Pastor’s Blog – July 21, 2019
Recently I brought to light our situation as a church with regards to its lifespan. I have grown increasingly concerned over the aging of our congregation and the ability to turn back the clock. Aging in itself is a good and natural process, but it’s the time limits that concerns me. Do we have enough time to recover?
I recently received information from our membership director that the average age of our congregation is just under 63. When we consider that the average age of a citizen of Garland is 34 years of age, that equation should cause us to pause and take concern. We may all think that all the people in Garland is in their 50’s, 60’s, and 70’s but reality tells us that the people who live around our church are more likely to be in their 20’s, 30’s, and 40’s. This gap in age needs our immediate attention.
According to Jimmy Long, author of Emerging Hope: A Strategy for Reaching Postmodern Generations, “a church needs at least twenty-five percent of its participants in the eighteen to thirty-five age group, or its future may be in doubt.” Twenty-five percent! Unfortunately, this is hardly an achievable goal for most of United Methodist congregations.
It is clear that we as a church need to grow younger. Lowering our average age should be our number one priority from a logistical perspective. The church’s mission, vision, goals, and objectives should center on growing younger.
The best way to address this issue, from a practical point of view, is to work hard to connect to our community. Our community is our future. We need to recognize that our community is not what it was in the 70’s and 80’s when most houses in the 75043 zip code area were built. Our community has changed. A clear 49% of our local residents are either Hispanic or African-American. Only 66% of people who live in our neighborhood speak English as their primary language. All these stats point to the idea that our primary mission field is here at home.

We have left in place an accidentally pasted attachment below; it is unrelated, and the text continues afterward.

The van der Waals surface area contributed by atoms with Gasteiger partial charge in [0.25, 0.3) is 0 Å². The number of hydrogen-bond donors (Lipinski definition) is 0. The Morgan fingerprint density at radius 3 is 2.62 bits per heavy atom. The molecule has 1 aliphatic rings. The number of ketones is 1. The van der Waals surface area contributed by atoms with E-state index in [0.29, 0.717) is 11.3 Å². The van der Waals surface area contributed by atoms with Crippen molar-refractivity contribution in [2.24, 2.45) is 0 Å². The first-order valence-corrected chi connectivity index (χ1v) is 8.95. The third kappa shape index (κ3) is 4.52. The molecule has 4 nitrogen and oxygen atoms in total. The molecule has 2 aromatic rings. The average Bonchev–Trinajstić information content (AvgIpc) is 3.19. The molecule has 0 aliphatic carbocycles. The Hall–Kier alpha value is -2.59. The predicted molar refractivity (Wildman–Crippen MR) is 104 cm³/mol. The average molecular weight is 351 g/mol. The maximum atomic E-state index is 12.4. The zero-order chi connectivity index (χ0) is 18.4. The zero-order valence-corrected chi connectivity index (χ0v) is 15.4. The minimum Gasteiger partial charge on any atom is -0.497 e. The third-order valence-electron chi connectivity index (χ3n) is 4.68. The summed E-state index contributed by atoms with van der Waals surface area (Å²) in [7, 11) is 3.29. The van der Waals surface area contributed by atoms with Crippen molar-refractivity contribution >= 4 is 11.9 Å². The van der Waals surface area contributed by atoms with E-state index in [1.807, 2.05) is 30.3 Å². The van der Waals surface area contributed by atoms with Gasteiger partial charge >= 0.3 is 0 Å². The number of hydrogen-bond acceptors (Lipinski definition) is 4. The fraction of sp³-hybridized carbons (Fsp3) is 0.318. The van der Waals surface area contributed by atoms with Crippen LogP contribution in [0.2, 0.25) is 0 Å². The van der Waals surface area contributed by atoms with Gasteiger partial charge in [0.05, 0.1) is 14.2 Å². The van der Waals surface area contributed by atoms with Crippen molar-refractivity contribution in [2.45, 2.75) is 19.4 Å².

Let us all join in a common effort to promote our church to our community. Our buildings and grounds should be a positive reflection of our church. Our worship services should be sensitive to other traditions within our area. Our programs should center on ways to meet the needs of our neighborhood. We have already made great strides in connecting with the schools across the street. People in our community trust us. We can, however, do better in reaching out to those around us. This is what Christ expects of us.